Each Raster format requires a corresponding .format file. This is an XML file stored in the "Program Files\ArcGIS\ImageServer10.0\Raster Formats\plugins" directory. The schema is defined by (link to FormatCore Plugin.xsd) which defines the name, module and dependencies. The name is linked to the format name defined in the RPDef. The module is the name of the DLL.

Following is the general flow as to how a Custom Image Server format is used:

On start up of the first Image Server component (Service Provider or Service Editor) the Raster Formats\Pluging directory is searched for all .format files and read. For a mapping between the define format name and the DLL is created and initialize function called. This initialize is only called on start up.

For each access to an image, the CreateReader function is called. This function should create an instance of a class defining a ‘virtual reader’ that can handle one image at a time and return a pointer that is used as the handle.

The GetImageCount function may be called with the name of the file. This need not open the image, but should return the number of sub-images in the file. This can be used to check the existence of the file.

A call to OpenImage is made with the specified filename and sub-image ID. This should open the file for reading.

GetImageInformation is called which should return the structure of the image. Note that this information is also available in the .RPDef image info structure. It is therefore not absolutely necessary to read the header of the image from file. In some cases (eg TIF reader) the headers are actually read from the file to make the reading more resilient to changes in the file. For some image format reading the header information can be time consuming and this should be optimized or read instead during the creation of the RPDef.

If the structure returned indicates that a color map exists, the ReadImageColorMap function is called which should create the ImageCololMap structure.

The SelectImageROI function is then called, passing the region of interest (ROI) to be read. This defines the extents of the image that will be read. This enables the Format Reader to initialize or optimize itself to a specific area of the file. Subsequent ReadImage functions will make calls only within this region. The requests will form a sliding window that will move down (and potentially up) the ROI. The request will always be for the full width (Columns) for the ROI. The ROIs define the extent of the file to be read which may be large.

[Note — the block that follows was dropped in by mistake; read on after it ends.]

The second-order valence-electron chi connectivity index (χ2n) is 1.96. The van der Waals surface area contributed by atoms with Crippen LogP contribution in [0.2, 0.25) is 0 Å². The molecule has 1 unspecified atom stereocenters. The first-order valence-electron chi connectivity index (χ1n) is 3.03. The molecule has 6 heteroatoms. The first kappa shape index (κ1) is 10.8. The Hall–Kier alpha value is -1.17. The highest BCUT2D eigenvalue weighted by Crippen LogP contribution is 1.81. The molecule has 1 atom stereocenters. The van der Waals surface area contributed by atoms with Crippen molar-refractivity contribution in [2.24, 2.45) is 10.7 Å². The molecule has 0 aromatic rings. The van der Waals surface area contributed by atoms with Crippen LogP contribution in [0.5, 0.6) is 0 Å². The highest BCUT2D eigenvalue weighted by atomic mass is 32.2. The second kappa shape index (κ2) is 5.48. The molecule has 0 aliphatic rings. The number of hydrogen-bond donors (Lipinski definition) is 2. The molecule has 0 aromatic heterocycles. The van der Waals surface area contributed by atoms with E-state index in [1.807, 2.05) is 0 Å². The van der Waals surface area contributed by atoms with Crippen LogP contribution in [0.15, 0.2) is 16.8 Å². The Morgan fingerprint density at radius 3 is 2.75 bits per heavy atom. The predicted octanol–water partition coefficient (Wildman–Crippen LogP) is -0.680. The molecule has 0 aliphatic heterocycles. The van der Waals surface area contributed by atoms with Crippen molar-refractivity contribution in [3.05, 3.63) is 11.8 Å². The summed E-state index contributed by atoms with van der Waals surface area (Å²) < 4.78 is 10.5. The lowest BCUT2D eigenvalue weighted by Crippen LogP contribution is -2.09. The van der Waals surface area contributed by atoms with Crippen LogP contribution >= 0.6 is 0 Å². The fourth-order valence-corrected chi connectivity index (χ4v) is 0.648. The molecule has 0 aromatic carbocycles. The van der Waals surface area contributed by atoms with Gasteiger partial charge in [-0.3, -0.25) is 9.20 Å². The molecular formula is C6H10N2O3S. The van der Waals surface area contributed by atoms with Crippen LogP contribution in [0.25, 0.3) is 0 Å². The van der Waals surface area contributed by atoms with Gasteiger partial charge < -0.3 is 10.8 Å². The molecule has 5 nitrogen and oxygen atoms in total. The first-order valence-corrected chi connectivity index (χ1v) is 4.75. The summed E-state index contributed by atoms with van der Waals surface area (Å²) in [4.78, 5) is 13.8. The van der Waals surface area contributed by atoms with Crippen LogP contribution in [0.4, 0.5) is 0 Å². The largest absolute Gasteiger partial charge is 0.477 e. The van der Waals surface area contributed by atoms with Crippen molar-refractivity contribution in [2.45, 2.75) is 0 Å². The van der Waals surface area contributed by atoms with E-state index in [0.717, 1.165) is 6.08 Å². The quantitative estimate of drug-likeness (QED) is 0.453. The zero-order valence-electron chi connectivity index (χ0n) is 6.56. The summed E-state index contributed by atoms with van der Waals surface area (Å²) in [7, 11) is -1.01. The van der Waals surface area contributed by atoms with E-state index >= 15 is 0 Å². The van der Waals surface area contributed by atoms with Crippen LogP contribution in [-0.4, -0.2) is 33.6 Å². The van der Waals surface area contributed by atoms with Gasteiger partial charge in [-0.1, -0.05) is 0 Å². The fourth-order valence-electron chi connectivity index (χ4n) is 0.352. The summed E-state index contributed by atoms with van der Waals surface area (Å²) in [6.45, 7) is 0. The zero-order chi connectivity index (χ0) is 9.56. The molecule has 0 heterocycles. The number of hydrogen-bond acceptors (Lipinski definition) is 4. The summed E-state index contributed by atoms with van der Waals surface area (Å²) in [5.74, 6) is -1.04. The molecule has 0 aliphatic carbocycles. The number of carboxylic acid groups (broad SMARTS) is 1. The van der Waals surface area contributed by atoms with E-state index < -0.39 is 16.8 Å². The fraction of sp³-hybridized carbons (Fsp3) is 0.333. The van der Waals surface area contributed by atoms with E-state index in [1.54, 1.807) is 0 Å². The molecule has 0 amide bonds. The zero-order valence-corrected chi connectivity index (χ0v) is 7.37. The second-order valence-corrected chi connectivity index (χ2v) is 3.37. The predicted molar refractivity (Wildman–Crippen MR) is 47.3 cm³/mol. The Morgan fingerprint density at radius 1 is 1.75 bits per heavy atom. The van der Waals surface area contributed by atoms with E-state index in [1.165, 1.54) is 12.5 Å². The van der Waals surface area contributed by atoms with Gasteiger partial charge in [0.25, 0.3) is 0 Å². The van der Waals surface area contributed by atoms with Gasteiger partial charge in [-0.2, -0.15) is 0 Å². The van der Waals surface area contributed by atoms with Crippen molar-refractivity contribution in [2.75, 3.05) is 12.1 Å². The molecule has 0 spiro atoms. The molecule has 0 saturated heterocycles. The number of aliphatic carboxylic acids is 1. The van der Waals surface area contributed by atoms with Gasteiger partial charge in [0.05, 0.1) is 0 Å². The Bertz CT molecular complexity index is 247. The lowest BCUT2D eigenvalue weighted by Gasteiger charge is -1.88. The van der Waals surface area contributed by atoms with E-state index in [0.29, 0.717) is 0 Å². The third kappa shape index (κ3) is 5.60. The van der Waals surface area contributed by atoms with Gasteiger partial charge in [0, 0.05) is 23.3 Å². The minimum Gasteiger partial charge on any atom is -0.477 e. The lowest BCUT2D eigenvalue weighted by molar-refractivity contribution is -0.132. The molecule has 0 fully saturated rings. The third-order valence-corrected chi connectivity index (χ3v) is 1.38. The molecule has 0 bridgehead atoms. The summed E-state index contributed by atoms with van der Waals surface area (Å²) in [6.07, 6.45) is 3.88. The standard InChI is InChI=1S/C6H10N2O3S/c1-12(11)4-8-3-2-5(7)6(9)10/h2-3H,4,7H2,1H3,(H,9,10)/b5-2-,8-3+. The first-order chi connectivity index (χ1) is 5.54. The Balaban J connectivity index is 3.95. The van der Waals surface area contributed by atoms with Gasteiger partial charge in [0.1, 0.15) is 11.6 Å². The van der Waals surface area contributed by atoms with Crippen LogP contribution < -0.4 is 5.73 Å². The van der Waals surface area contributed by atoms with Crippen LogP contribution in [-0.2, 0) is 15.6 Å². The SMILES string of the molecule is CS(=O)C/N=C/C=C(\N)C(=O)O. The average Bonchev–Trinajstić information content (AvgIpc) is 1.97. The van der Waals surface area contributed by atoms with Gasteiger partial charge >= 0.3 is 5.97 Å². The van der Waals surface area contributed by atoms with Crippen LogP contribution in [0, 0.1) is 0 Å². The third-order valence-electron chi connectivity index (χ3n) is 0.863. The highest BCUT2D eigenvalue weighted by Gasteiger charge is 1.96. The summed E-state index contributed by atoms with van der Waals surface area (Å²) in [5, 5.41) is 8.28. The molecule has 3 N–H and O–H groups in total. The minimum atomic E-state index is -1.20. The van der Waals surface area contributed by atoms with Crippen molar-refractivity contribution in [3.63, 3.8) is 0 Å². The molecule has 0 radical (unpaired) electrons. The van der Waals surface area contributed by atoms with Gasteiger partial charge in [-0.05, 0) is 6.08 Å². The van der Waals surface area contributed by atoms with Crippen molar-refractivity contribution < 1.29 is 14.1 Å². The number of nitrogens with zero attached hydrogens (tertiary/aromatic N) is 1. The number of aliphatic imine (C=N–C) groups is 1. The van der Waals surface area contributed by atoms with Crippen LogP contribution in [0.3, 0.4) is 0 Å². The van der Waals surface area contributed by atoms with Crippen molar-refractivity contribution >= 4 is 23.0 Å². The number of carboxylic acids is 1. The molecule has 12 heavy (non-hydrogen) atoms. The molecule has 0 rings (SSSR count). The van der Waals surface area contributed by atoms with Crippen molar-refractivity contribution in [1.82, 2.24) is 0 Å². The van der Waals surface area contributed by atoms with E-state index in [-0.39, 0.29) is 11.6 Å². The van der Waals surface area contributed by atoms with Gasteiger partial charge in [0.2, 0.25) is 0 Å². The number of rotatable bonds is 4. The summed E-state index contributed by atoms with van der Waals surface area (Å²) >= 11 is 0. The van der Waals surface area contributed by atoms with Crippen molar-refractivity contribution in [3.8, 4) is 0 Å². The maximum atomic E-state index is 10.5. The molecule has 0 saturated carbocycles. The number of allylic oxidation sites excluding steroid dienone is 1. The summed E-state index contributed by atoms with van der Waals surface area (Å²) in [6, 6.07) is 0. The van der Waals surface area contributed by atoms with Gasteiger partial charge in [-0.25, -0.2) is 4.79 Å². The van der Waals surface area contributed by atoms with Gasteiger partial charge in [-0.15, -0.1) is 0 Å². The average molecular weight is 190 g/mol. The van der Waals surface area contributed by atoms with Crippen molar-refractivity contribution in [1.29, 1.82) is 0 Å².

Depending on if the structure is ScanLine or Tiled, multiple ReadImageScanlines or ReadImageTile will be called. For ReadImageScanlines the start and end rows are defined. The size of such scan line requests is generally kept to within 4 MB by default. For ReadImageTile the Tile ID as x,y will be defined. For both these function, the term Plane is used to define a possible group of bands. A BIP structured image has one plane while a BSQ image has 3 planes.

Revised SelectImageROI with associated ReadImage functions may be called depending on how the image is to be read. The readers must be capable of reading part of a file that are earlier in the file. For some compressed file formats this can be challenging and costly. Image Server attempts to minimize the backward reading.

On completion of reading the image for the specified client request CloseImage will be called at which point the reader should be destroyed.

Only shutdown of the last ImageServer component the shutdown function will be called.

Creating a raster type

For the raster to be read by Image Server the definition of the format to read must be included in the Raster Process Definition associated with each image. These RPDef files can be created in different ways and including the georeferencing and metadata for the raster. Within Service Editor images are added using a Raster Type, which calls an associated Raster Process Definition Generator to create RPDef files based on user defined input. As the adding of a raster is only performed once the implementation need not be so optimized. For more information on Raster Types.

How to install a custom raster format

Shut down all instances of Service Provider and Service Editor running.

Copy .dll and .format into the "Program Files\ArcGIS\ImageServer10.0\Raster Formats\plugins" directory.